Critique: Dallas Episode 44 – ‘Love and Marriage’

Bobby Ewing, Dallas, Love and Marriage, Pam Ewing, Victoria Principal

The louse and his spouse

In “Dallas’s” second-season episode “Black Market Baby,” Pam gets upset when Bobby declares he doesn’t want her to get a job. She memorably tells him, “Sometimes you show a lot of your daddy’s cussedness – and this is one of those days.”

This is another.

Throughout “Love and Marriage,” Bobby fights with Pam because he believes she’s thrown herself into her work at The Store to avoid dealing with their fertility problems. He has a point, but he sure comes off like a jerk while making it.

The couple’s biggest argument erupts when Pam arrives home late after another long day at the office and tells Bobby she’s been offered a big promotion. “That job is four times the work and six times the travel,” Bobby says, adding he can’t believe Pam would “even consider taking it.”

There’s no doubt Pam’s new position would be demanding, but at least she waits to discuss the opportunity with Bobby before accepting it. Earlier in “Love and Marriage,” when Jock asks Bobby to return to Ewing Oil, he accepts the assignment on the spot.

Bobby’s “cussedness” is also on display in the scene where he unexpectedly pops into Pam’s office with a bouquet of roses and offers to whisk her away to dinner and a movie. She’s busy and suggests they spend the next evening together instead. This seems like a reasonable request to me, but it ignites Bobby’s temper. “How do you suppose this company got along without you before you came to work?” he sniffs.

Maybe Bobby doesn’t understand how the real world works – unlike him, Pam isn’t her own boss, so she can’t come and go as she pleases – or maybe he simply doesn’t value her career. Neither scenario makes him seem very appealing.

Of course, Bobby and Pam aren’t the only couple in turmoil in “Love and Marriage.”

Jock struggles to connect with Miss Ellie, who is suddenly distant again (didn’t they put their problems behind them in “Mastectomy, Part 2”?), while J.R. and Sue Ellen remain at war with each other.

“Love and Marriage” also brings newly widowed Donna back into Ray’s life. They reunite and she agrees to marry him, but only after waiting six months out of respect for her deceased husband’s memory.

I’m happy for Ray and Donna, but I wonder if they’ve thought this through. I mean, they see how miserable the other married couples at Southfork are, right?

Grade: B

________________________________________________________________________________________________________________________________________________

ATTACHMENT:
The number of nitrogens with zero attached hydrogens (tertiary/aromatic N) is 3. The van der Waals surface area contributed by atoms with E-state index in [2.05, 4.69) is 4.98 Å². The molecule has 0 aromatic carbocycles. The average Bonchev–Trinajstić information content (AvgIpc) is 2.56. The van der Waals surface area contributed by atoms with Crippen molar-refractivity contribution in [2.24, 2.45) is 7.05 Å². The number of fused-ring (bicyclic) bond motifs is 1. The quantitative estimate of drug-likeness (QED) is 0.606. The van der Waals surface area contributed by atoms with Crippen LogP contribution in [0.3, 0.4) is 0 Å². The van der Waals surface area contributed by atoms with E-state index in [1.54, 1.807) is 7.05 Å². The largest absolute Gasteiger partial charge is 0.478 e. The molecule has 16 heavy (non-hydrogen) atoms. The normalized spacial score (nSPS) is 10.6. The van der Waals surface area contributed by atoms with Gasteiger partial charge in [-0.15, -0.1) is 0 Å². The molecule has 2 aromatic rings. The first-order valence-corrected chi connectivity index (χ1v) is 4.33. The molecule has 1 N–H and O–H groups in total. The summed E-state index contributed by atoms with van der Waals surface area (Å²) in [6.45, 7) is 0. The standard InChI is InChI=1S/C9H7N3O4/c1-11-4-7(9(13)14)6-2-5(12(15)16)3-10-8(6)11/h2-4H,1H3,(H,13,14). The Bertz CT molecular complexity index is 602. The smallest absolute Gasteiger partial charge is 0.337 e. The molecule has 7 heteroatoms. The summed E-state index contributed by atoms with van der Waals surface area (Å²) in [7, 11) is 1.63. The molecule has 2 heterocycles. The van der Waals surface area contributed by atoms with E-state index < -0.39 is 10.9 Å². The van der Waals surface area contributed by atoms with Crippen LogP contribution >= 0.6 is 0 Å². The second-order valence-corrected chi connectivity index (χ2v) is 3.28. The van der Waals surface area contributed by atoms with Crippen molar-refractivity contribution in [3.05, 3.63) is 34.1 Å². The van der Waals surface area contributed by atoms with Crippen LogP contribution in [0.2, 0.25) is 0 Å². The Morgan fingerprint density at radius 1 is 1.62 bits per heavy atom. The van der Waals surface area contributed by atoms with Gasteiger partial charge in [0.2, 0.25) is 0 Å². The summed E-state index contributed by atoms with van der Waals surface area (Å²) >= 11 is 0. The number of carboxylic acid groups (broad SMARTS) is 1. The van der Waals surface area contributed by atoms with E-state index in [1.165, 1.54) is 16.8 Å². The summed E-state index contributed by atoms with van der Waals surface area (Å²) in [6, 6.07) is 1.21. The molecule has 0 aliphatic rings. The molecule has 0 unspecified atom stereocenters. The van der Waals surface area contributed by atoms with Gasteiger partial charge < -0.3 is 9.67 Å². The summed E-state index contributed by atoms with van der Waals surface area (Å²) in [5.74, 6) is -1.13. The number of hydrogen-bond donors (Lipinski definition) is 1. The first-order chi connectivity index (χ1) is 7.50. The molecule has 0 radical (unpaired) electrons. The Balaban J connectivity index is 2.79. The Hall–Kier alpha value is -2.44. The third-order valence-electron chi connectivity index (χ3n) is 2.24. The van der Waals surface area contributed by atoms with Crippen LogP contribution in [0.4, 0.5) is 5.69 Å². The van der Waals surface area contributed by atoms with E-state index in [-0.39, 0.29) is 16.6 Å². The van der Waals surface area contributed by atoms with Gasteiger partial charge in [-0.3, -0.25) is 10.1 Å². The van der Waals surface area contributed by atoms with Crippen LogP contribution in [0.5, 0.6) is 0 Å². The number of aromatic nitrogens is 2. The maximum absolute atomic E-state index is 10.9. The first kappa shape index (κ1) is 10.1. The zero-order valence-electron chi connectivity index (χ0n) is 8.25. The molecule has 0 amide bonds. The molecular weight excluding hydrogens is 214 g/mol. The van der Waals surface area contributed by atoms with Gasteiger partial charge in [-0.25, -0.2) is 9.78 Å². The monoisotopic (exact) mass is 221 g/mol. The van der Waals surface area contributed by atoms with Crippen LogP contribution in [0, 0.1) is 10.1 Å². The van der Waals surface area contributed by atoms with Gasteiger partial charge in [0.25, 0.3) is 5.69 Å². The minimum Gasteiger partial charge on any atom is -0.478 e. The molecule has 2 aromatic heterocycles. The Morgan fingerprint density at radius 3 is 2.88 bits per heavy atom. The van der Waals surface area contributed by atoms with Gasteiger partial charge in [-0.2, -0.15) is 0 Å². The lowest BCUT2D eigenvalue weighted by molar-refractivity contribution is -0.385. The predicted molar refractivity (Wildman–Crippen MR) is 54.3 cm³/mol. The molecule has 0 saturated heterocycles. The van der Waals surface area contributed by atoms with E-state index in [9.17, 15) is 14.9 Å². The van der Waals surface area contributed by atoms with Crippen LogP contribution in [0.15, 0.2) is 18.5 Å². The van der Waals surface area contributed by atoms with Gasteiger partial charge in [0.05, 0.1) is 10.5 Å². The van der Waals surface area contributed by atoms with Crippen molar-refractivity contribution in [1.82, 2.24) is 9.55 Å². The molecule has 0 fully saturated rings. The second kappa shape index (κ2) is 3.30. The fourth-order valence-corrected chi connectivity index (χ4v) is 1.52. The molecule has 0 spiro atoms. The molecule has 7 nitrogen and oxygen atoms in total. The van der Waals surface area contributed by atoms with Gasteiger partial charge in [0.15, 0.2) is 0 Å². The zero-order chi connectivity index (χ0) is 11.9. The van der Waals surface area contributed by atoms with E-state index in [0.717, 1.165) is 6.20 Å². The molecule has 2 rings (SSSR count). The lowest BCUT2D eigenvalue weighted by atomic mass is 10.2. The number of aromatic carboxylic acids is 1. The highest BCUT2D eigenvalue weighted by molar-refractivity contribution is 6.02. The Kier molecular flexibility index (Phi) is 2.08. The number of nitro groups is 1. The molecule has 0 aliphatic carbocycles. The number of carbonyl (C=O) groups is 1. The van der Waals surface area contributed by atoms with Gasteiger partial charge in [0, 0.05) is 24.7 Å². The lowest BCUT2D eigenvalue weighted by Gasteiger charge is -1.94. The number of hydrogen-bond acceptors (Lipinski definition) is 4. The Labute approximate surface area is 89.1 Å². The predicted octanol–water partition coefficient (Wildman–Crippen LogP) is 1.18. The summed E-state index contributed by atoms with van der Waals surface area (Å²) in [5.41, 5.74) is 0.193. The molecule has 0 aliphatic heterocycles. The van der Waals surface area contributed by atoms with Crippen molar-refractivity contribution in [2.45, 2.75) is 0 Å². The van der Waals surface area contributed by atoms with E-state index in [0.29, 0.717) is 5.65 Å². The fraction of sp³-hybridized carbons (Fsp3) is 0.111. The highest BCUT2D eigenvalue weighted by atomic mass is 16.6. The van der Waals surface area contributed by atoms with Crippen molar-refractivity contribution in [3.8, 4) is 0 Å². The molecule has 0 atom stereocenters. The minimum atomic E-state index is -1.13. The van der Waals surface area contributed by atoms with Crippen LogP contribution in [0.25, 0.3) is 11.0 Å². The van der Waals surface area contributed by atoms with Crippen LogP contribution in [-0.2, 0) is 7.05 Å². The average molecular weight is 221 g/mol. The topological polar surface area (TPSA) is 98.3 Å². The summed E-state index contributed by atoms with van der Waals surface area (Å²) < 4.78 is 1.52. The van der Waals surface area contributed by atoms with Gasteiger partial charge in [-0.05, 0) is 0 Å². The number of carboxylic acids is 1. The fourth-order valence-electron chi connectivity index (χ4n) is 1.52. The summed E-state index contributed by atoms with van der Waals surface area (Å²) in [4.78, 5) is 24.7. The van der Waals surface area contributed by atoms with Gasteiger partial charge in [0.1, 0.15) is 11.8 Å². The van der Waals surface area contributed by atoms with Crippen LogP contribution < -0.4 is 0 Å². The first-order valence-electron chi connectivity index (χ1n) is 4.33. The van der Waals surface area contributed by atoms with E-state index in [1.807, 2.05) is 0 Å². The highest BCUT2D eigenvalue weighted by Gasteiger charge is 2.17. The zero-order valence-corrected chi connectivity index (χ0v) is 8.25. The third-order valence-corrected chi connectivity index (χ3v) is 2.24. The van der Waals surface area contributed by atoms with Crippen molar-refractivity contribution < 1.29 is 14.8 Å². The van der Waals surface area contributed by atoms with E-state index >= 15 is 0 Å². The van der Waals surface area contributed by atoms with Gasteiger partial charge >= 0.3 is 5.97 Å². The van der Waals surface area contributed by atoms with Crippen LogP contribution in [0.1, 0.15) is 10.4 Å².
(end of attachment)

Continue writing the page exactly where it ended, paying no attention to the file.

Dallas, Donna Culver, Love and Marriage, Ray Krebbs, Steve Kanaly, Susan Howard

Reunited

‘LOVE AND MARRIAGE’

Season 3, Episode 15

Airdate: December 21, 1979

Audience: 20.2 million homes, ranking 3rd in the weekly ratings

Writer: Leonard Katzman

Director: Alexander Singer

Synopsis: To keep Jock out of the office, J.R. has him bring Bobby back into Ewing Oil. To drive Bobby and Pam apart, J.R. arranges for her to get a big promotion. Ray reunites with the newly widowed Donna, who agrees to marry him in six months.

Cast: Barbara Babcock (Liz Craig), Barbara Bel Geddes (Miss Ellie Ewing), Jeff Cooper (Dr. Simon Elby), Barry Corbin (Sheriff Fenton Washburn), Mary Crosby (Kristin Shepard), Jim Davis (Jock Ewing), Patrick Duffy (Bobby Ewing), Mel Ferrer (Harrison Page), Tom Fuccello (Senator Dave Culver), Linda Gray (Sue Ellen Ewing), Larry Hagman (J.R. Ewing), Susan Howard (Donna Culver), Steve Kanaly (Ray Krebbs), Jeanna Michaels (Connie), George O. Petrie (Harv Smithfield), Randolph Powell (Alan Beam), Victoria Principal (Pam Ewing)

“Love and Marriage” is available on DVD and at Amazon.com and iTunes. Watch the episode and share your comments below.

Comments

  1. Bobby comes off as a real chauvinist and a hypocrite in this episode, which really bothered me, because in prior episodes, he’s portrayed as more well-adjusted than that.

Trackbacks

  1. [...] 8. Stud finder? If there was sexual tension between J.R. and Pam, it was strictly one-sided. When he suggested her demanding job at The Store might prompt lonely Bobby to reclaim his reputation as Dallas’s top stud, Pam declared that Bobby “isn’t standing at stud anymore. … He left the field wide open for you. Of course, from what I hear, that still leaves the field wide open.” J.R.: “Anytime you want to find out, it can be easily arranged.” Pam: “Don’t bother, J.R. Even if I weren’t married to Bobby, you aren’t man enough.” OK then! (“Love and Marriage”) [...]

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